While some of us arrived early and traveled to Vivaldi Park by auto with hosts or colleagues, others arrived at the airport and were met by greeters and driven directly to Vivaldi Park. David Gammel arrived early Wednesday morning, before 5 am. Instead of waiting for other dignitaries to arrive and join them and a host for travel by private car, he chose the airport limousine service and was deposited at the Hilton Hotel in downtown Seoul where he was able to wash and relax before joining us at a pre-arranged meeting with the Agricultural Attaché at the American Embassy in Seoul.

The meeting consisted of Environment, Science, Technology and Health officer, James Waller, and the Agricultural Attaché, Gerald Smith (a member of the Foreign Agriculture Service of the USDA), David Gammel, President Byung Jin Kim of the International Congress of Entomology 2012 (ICE2012), my wife, Soo-ok and I. Mr. Waller arranged for me to give a lecture at the famous Korean Advanced Institute of Science and Technology in Daejeon, Korea, the next week as part of the Embassy science public diplomacy activities. 

We discussed ways for the US State Department and the post in Seoul to support ICE2012 in Daegu, Korea, 19-25 August 2012. We also discussed the anticipated bid of the USA to host the ICE2016 Congress and official support from the US government of international scientific activities of a similar nature and possible involvement of the United Nations efforts in food security. Gerald Smith made some excellent suggestions for engagement at the international level and provided key contacts.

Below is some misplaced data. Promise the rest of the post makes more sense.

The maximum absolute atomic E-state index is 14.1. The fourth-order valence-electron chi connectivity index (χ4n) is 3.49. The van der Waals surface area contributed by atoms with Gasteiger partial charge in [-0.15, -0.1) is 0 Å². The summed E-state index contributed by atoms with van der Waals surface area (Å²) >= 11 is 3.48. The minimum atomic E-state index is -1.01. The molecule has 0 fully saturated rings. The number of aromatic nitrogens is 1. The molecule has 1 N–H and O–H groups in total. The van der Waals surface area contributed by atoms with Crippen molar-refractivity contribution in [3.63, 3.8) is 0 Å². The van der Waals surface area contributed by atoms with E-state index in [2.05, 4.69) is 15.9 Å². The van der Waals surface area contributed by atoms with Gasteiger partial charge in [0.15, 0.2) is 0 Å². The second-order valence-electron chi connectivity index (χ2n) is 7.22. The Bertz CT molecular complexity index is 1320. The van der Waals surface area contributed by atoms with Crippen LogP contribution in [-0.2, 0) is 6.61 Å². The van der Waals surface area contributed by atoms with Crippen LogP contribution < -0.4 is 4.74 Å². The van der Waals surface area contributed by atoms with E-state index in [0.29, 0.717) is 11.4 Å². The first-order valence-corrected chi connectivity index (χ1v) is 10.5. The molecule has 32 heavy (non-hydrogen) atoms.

Following this meeting we had lunch with President Kim’s son, James, who is an officer in the HSBC (British) Bank in Seoul. James obtained a bachelor’s degree from Seoul National University and an MBA from Duke University in North Carolina. Korea sends a larger number of graduate students abroad per capita for study than any other Asian country including China and India.

We then dropped David off at the large faculty guest house at Seoul National University where the other international participants of the KSAE symposium were gathering for the drive to Vivaldi Park the next morning. While David checked into his room, we drove to the faculty of agriculture where we met the Vice President of KSAE, Joon Ho Lee, who doubles as the chairman of the scientific program for ICE2012. I gave a seminar to the entomology faculty and graduate students and afterwards we drove back to the guest house for dinner with most of the symposium invited speakers who by then had arrived.

Seoul National University is located in the hills just behind the capitol of Korea. Indeed, Seoul itself is punctuated by 37 hills, making the landscape rather unique. While the city is very much vertical and contains an amazing number of high rise apartment buildings, in a few minutes you can be in wooded upland hills and, frankly, get lost like we did.